Global CIO: Have Oracle & SAP Hit Tipping Point With 22% Fees?
Alternative providers of support and maintenance services are winning over CIO hearts and wallets, but is this a real threat to SAP and Oracle or just a fad?
So just what do we have here: a pimple on the keister of an elephant, or the first echoes of what could become a very big bang? The stakes are enormous: for CIOs, billions of dollars from IT budgets that have already been squeezed tighter than two coats of cheap paint; and for software vendors typified by Oracle, the fate of a pricing and business model that many customers say no longer reflects the realities of today's market.
Setting the stage for this rumble, in this corner we've got global powerhouse Oracle Corp., which just reported $12 billion in annual revenue from support fees and maintenance fees that it generates by collecting from customers annual fees totaling 22% of their software purchase price. And in this other corner we have Rimini Street, a four-year-old company that says it offers equivalent or better support and maintenance services on Oracle products but charges only 11% per year. That model, by some estimates, could give Rimini revenue this year of between $250 million and $300 million.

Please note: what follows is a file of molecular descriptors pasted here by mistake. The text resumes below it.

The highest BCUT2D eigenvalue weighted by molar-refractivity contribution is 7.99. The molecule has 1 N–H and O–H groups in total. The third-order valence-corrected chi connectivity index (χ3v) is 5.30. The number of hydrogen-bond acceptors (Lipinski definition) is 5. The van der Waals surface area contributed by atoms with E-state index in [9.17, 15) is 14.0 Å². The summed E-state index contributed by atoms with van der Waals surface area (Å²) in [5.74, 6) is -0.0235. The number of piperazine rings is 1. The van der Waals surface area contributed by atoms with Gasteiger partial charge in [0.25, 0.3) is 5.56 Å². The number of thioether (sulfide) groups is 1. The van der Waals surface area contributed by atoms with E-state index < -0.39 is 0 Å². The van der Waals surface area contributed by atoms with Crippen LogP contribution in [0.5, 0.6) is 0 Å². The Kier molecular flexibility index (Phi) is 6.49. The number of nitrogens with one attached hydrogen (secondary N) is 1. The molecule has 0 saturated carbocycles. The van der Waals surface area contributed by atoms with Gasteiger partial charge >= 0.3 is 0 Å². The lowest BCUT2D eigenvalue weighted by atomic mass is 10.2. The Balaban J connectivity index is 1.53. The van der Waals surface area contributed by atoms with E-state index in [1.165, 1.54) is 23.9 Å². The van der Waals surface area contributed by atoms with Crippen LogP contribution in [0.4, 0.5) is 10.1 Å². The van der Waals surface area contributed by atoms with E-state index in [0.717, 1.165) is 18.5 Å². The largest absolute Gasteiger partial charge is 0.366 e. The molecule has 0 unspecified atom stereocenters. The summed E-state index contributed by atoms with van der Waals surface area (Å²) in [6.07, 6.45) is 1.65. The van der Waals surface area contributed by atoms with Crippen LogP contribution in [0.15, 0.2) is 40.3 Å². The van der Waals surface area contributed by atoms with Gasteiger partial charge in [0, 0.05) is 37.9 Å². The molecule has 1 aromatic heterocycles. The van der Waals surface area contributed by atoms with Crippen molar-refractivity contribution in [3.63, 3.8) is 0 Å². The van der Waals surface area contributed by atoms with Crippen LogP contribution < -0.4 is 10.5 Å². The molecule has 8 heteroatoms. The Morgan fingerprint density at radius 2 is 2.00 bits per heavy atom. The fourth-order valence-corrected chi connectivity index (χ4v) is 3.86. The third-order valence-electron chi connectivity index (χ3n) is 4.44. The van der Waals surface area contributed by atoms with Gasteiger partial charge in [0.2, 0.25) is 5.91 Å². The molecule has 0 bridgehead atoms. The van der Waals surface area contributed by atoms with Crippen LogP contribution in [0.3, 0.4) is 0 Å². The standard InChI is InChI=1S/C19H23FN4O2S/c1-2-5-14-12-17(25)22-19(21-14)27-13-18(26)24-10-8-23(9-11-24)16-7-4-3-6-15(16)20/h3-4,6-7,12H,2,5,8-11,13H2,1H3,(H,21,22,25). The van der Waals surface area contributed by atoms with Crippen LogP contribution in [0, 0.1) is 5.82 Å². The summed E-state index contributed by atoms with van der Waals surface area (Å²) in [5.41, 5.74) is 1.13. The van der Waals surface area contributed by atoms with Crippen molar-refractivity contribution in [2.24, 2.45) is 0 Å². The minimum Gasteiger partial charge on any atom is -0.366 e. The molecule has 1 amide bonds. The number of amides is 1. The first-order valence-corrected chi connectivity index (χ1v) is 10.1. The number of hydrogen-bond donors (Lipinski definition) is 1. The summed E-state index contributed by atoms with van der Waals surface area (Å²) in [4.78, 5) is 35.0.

That means Oracle's in-the-books revenue from support and maintenance fees is somewhere between 40 and 50 times bigger than what Rimini hopes to have if its aggressive second-half pipeline comes through as planned. With a revenue disparity that large, why am I even talking about this? Why should you care?
Well, let me offer a few reasons:
1) In our recent Global CIO Next Practices study, we asked CIOs from around the world what they'd be spending the greatest amount of time on, and the top answer was figuring out ways to spend less of their precious IT dollars on internal operations so that they can devote more to customer-embracing projects. So, for some of the big-company CIOs that have turned to Rimini for some or all of their Oracle (and now SAP as well) support and maintenance services, this new approach has been a helpful means toward that end.
In fact, responding to a question about what we sometimes refer to as the "80/20 ratio" that has 80% of a CIO's budget going to internal costs such as maintenance, Ravin referred to that 80% figure as "entitlement costs": "the software companies have been getting so much for so long that they feel they're entitled to it."
2) Rimini is indeed a relatively small company but it is growing very rapidly: it tripled its revenue this year over last. And while that's easier to do when beginning with relatively small numbers, the company says it is confident that it can continue its rapid acceleration because the market opportunity in front of it is so large.
3) While Rimini Street is hardly a household name – in fact, it's name can fairly be called obscure or strange or both – it is assembling a list of customers that are known around the world, with the Fortune 500 now making up its largest customer segment, according to CEO Seth Ravin. Rimini also says it is doing business with nine of the Fortune 100 – again, nine out of 100 is not exactly a match for Oracle, whose penetration of that elite group is probably around 90%, but nevertheless it's probably about nine more than most CIOs might have guessed.
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